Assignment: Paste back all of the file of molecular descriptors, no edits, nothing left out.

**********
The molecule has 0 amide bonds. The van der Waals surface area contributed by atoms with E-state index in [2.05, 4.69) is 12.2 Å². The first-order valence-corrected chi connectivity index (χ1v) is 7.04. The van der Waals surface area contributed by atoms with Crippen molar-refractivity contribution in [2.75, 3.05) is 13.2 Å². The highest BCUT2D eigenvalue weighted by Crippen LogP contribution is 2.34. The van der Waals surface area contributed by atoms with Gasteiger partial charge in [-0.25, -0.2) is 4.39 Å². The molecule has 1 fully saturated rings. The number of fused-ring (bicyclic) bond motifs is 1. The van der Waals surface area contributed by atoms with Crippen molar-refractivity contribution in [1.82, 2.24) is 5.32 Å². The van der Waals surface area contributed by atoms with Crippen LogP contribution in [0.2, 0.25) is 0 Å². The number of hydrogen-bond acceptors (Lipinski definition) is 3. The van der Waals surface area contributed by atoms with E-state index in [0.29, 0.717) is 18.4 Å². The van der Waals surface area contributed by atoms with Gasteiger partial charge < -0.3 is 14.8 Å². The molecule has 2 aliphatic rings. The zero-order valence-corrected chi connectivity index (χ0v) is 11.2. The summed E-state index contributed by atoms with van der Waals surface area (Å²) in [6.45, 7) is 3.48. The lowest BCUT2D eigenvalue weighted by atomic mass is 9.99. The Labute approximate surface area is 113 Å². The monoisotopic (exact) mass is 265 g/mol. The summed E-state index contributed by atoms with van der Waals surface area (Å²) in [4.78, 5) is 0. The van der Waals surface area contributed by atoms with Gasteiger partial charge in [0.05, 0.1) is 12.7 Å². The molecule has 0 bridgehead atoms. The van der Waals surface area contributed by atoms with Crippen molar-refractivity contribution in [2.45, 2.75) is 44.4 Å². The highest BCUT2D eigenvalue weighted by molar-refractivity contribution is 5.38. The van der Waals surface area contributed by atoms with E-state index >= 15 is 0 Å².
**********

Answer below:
The molecule has 0 amide bonds. The van der Waals surface area contributed by atoms with E-state index in [2.05, 4.69) is 12.2 Å². The first-order valence-corrected chi connectivity index (χ1v) is 7.04. The van der Waals surface area contributed by atoms with Crippen molar-refractivity contribution in [2.75, 3.05) is 13.2 Å². The highest BCUT2D eigenvalue weighted by Crippen LogP contribution is 2.34. The van der Waals surface area contributed by atoms with Gasteiger partial charge in [-0.25, -0.2) is 4.39 Å². The molecule has 1 fully saturated rings. The number of fused-ring (bicyclic) bond motifs is 1. The van der Waals surface area contributed by atoms with Crippen molar-refractivity contribution in [1.82, 2.24) is 5.32 Å². The van der Waals surface area contributed by atoms with Crippen LogP contribution in [0.2, 0.25) is 0 Å². The number of hydrogen-bond acceptors (Lipinski definition) is 3. The van der Waals surface area contributed by atoms with E-state index in [0.29, 0.717) is 18.4 Å². The van der Waals surface area contributed by atoms with Gasteiger partial charge < -0.3 is 14.8 Å². The molecule has 2 aliphatic rings. The zero-order valence-corrected chi connectivity index (χ0v) is 11.2. The summed E-state index contributed by atoms with van der Waals surface area (Å²) in [6.45, 7) is 3.48. The lowest BCUT2D eigenvalue weighted by atomic mass is 9.99. The Labute approximate surface area is 113 Å². The monoisotopic (exact) mass is 265 g/mol. The summed E-state index contributed by atoms with van der Waals surface area (Å²) in [4.78, 5) is 0. The van der Waals surface area contributed by atoms with Gasteiger partial charge in [0.05, 0.1) is 12.7 Å². The molecule has 0 bridgehead atoms. The van der Waals surface area contributed by atoms with Crippen molar-refractivity contribution in [2.45, 2.75) is 44.4 Å². The highest BCUT2D eigenvalue weighted by molar-refractivity contribution is 5.38. The van der Waals surface area contributed by atoms with E-state index >= 15 is 0 Å².